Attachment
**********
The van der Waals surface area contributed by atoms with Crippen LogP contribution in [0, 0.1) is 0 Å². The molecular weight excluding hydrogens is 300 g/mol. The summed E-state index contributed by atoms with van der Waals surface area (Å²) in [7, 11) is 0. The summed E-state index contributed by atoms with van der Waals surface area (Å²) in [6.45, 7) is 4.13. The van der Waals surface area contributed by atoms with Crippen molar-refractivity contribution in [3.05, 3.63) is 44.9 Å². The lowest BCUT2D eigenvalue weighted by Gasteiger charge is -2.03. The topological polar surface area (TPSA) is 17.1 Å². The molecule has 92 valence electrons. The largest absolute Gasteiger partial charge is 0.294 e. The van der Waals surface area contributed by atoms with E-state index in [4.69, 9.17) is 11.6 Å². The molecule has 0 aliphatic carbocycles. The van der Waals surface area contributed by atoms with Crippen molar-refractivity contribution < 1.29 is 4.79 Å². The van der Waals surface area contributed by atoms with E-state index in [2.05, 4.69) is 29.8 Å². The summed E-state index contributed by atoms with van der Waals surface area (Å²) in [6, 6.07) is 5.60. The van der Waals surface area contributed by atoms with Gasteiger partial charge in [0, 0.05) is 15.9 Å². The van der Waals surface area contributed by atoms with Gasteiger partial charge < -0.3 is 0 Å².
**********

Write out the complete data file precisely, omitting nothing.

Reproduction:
The van der Waals surface area contributed by atoms with Crippen LogP contribution in [0, 0.1) is 0 Å². The molecular weight excluding hydrogens is 300 g/mol. The summed E-state index contributed by atoms with van der Waals surface area (Å²) in [7, 11) is 0. The summed E-state index contributed by atoms with van der Waals surface area (Å²) in [6.45, 7) is 4.13. The van der Waals surface area contributed by atoms with Crippen molar-refractivity contribution in [3.05, 3.63) is 44.9 Å². The lowest BCUT2D eigenvalue weighted by Gasteiger charge is -2.03. The topological polar surface area (TPSA) is 17.1 Å². The molecule has 92 valence electrons. The largest absolute Gasteiger partial charge is 0.294 e. The van der Waals surface area contributed by atoms with E-state index in [4.69, 9.17) is 11.6 Å². The molecule has 0 aliphatic carbocycles. The van der Waals surface area contributed by atoms with Crippen molar-refractivity contribution < 1.29 is 4.79 Å². The van der Waals surface area contributed by atoms with E-state index in [2.05, 4.69) is 29.8 Å². The summed E-state index contributed by atoms with van der Waals surface area (Å²) in [6, 6.07) is 5.60. The van der Waals surface area contributed by atoms with Gasteiger partial charge in [0, 0.05) is 15.9 Å². The van der Waals surface area contributed by atoms with Gasteiger partial charge < -0.3 is 0 Å².